Turkey PM Erdogan says 'tapped' phone call to son 'fabricated'
Turkish PM Recep Tayyip Erdogan has angrily condemned as fabricated an audio recording that appears to show him talking to his son about hiding large sums of money.
He said the recording, allegedly tapped and then posted on social media, was a "treacherous attack".
It appears to reveal Mr Erdogan asking his son Bilal to dispose of millions of euros in cash from a house.
Anti-government protests erupted in Istanbul following the disclosures.
Turkey's main opposition party, Republican People's Party (CHP), has denounced the recordings and demanded the prime minister's resignation.
In the recording, the voice claimed to be Mr Erdogan's sounds whispering and hesitant, whereas the younger voice comes across as stronger, clearer and louder.
Bilal Erdogan's voice has allegedly been heard in previous recordings related to the corruption case. The tone in the latest recording seems similar.
But the voice labelled as belonging to the prime minister is surprisingly low, cautious and doubtful. This will strike many, who are used to Mr Erdogan shouting and adopting a higher tone, as someone careful and selective in his words.
During the last conversation on 17 December, the younger voice says that there are still around 30 million euros to be removed.
The following day, the voice alleged to be Mr Erdogan's warns that his son may have been wire-tapped and asks him not to give too many details on the phone.
At the end, the voice alleged to be his son's expresses concern over possible visual surveillance as well.
Interestingly, neither the prime minister nor his party's spokespeople have denied the voices belong to Mr Erdogan and his son but say the voices were "montaged" to implicate them.
Hundreds of demonstrators gathered in Istanbul's Kadikoy district on Tuesday chanting "Tayyip Erdogan the thief". They were later dispersed by riot police using tear gas and water cannon.
The BBC's James Reynolds says householders in anti-government neighbourhoods were heard banging pots and pans as they did during the Gezi Park protests of May and June last year.
The recordings, which could not be independently verified, were said to be of four conversations dating back to 17 December, when the sons of three ministers and business allies of the prime minister were detained in a high-level corruption investigation.
Correspondents say that the inquiry has presented a major challenge to Mr Erdogan's 11 years in power ahead of key local elections in March.
Cagil Kasapoglu from BBC Turkish says that, interestingly, neither the prime minister nor his party's spokespeople have denied that the voices on the recording belong to Erdogan and his son.
Their statement so far is that their voices were "montaged" to implicate them, our correspondent says.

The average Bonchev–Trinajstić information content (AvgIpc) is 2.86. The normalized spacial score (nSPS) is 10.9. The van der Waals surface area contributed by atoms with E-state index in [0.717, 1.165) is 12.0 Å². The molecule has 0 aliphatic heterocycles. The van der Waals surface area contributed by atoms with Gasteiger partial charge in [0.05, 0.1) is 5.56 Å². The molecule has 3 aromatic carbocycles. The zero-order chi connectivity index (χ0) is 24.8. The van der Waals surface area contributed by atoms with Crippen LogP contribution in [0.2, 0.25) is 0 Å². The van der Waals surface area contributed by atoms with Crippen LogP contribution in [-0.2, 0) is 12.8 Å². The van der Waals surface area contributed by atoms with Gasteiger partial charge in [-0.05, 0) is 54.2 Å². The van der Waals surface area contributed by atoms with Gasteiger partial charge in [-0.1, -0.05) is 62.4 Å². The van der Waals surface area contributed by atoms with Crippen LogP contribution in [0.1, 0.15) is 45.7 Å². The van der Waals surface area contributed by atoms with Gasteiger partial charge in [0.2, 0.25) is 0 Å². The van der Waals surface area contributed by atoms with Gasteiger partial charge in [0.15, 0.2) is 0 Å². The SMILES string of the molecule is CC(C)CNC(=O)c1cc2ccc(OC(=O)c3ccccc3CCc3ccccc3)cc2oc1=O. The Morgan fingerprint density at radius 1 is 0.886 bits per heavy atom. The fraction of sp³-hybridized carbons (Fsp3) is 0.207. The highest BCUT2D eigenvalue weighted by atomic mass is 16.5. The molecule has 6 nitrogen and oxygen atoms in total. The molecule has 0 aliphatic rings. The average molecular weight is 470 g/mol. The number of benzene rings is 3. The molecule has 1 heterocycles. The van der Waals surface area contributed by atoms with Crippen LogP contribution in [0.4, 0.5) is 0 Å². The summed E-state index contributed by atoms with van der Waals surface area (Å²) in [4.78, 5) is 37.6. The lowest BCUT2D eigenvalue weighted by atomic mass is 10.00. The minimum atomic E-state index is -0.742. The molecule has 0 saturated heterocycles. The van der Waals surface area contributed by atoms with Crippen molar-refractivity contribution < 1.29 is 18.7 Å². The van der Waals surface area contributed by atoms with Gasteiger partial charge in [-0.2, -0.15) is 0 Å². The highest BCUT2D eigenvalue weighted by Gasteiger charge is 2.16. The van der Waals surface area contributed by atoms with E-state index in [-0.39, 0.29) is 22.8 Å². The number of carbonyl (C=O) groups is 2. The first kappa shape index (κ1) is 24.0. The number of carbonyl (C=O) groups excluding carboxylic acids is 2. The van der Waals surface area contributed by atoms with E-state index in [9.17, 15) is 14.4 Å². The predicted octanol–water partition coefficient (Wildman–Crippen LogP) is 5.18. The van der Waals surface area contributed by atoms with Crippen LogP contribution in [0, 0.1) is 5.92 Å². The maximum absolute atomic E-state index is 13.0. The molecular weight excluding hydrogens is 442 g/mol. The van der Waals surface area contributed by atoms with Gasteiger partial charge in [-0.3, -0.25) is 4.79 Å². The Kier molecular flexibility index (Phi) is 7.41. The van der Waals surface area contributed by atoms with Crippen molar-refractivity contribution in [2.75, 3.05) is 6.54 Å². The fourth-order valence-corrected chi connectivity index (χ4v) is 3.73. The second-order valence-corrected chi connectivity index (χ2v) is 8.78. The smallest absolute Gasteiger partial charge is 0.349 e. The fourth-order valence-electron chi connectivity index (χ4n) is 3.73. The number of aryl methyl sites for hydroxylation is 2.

During the conversation, a voice can be heard discussing how to reduce the funds to "zero" by distributing them among several businessmen.
At one point, the second voice says some 30 million euros ($40m/£24m) remains to be disposed of.
Mr Erdogan's office issued a statement late on Monday night saying the release of the recordings was part of a sustained campaign to unseat him.
"Those who created this dirty conspiracy targeting the prime minister of the Republic of Turkey will be brought to account within the law," it said.
Mr Erdogan had a late-night meeting with the head of intelligence and then spoke out publicly on Tuesday, telling MPs from his AK Party the recording was a "shameless montage" and an attack on him personally.
"We will bring legal action against these [wire-tapping] activities. If we let it go on, there will be no privacy for families, nor for the state in this country," he said.
By late Tuesday morning, the recording had received more than 1.5 million hits on YouTube in less than 24 hours.
The previous day, Turkish government officials said thousands of people, including senior politicians and other leading figures, had had their telephones illegally tapped over three years with the aim to blackmail and fabricate criminal cases.
Two pro-government newspapers, Yeni Safak and Star, alleged that the taps were ordered by prosecutors said to be loyal to US-based cleric Fethullah Gulen. The prosecutors have denied the accusations.
Fethullah Gulen's Hizmet movement
- Hizmet ("service") is the Turkish name of what is commonly known as the Gulen movement
- The movement is inspired by the teachings of Islamic preacher Fethullah Gulen, who lives in exile in the US
- There is no formal structure but its followers are numbered in the millions
Mr Erdogan has accused Mr Gulen, his former ally, of orchestrating December's corruption investigation against key AKP figures and of trying to form "a parallel state" in Turkey.
One of the prosecutors named in the stories, Adem Ozcan, denied the allegations.
"There was definitely no monitoring or phone-tapping of thousands of politicians, writers, NGO representatives and businessmen in the framework of this dossier in the way that the newspaper stories say," he said in a statement.
A spokesman for the main opposition Republican People's Party (CHP) said Turkey could not continue on its path "with this dirt" and said the prime minister should step down.
Nationalist party leader Devlet Bahceli said the recordings were ``mind-blowing''.
In addition to protests in the capital, hundreds of people, mainly students, protested in Ankara on Tuesday, calling on the government to resign.